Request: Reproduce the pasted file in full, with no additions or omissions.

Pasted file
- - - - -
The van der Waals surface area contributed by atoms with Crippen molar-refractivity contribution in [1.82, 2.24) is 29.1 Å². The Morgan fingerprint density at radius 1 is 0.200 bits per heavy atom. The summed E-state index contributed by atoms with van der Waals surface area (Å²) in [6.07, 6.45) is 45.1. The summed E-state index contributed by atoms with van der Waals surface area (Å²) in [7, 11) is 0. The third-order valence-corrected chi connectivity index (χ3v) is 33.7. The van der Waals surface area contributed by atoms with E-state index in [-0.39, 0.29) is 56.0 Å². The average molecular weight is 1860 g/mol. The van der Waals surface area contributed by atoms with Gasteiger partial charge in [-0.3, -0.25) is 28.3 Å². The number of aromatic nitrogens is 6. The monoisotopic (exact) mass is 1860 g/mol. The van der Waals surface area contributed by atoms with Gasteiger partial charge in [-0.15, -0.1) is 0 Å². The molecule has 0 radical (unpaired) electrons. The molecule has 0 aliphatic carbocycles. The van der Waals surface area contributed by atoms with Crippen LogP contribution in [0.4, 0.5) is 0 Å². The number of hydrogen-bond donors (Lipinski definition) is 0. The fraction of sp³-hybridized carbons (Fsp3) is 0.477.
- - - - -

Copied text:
The van der Waals surface area contributed by atoms with Crippen molar-refractivity contribution in [1.82, 2.24) is 29.1 Å². The Morgan fingerprint density at radius 1 is 0.200 bits per heavy atom. The summed E-state index contributed by atoms with van der Waals surface area (Å²) in [6.07, 6.45) is 45.1. The summed E-state index contributed by atoms with van der Waals surface area (Å²) in [7, 11) is 0. The third-order valence-corrected chi connectivity index (χ3v) is 33.7. The van der Waals surface area contributed by atoms with E-state index in [-0.39, 0.29) is 56.0 Å². The average molecular weight is 1860 g/mol. The van der Waals surface area contributed by atoms with Gasteiger partial charge in [-0.3, -0.25) is 28.3 Å². The number of aromatic nitrogens is 6. The monoisotopic (exact) mass is 1860 g/mol. The van der Waals surface area contributed by atoms with Gasteiger partial charge in [-0.15, -0.1) is 0 Å². The molecule has 0 radical (unpaired) electrons. The molecule has 0 aliphatic carbocycles. The van der Waals surface area contributed by atoms with Crippen LogP contribution in [0.4, 0.5) is 0 Å². The number of hydrogen-bond donors (Lipinski definition) is 0. The fraction of sp³-hybridized carbons (Fsp3) is 0.477.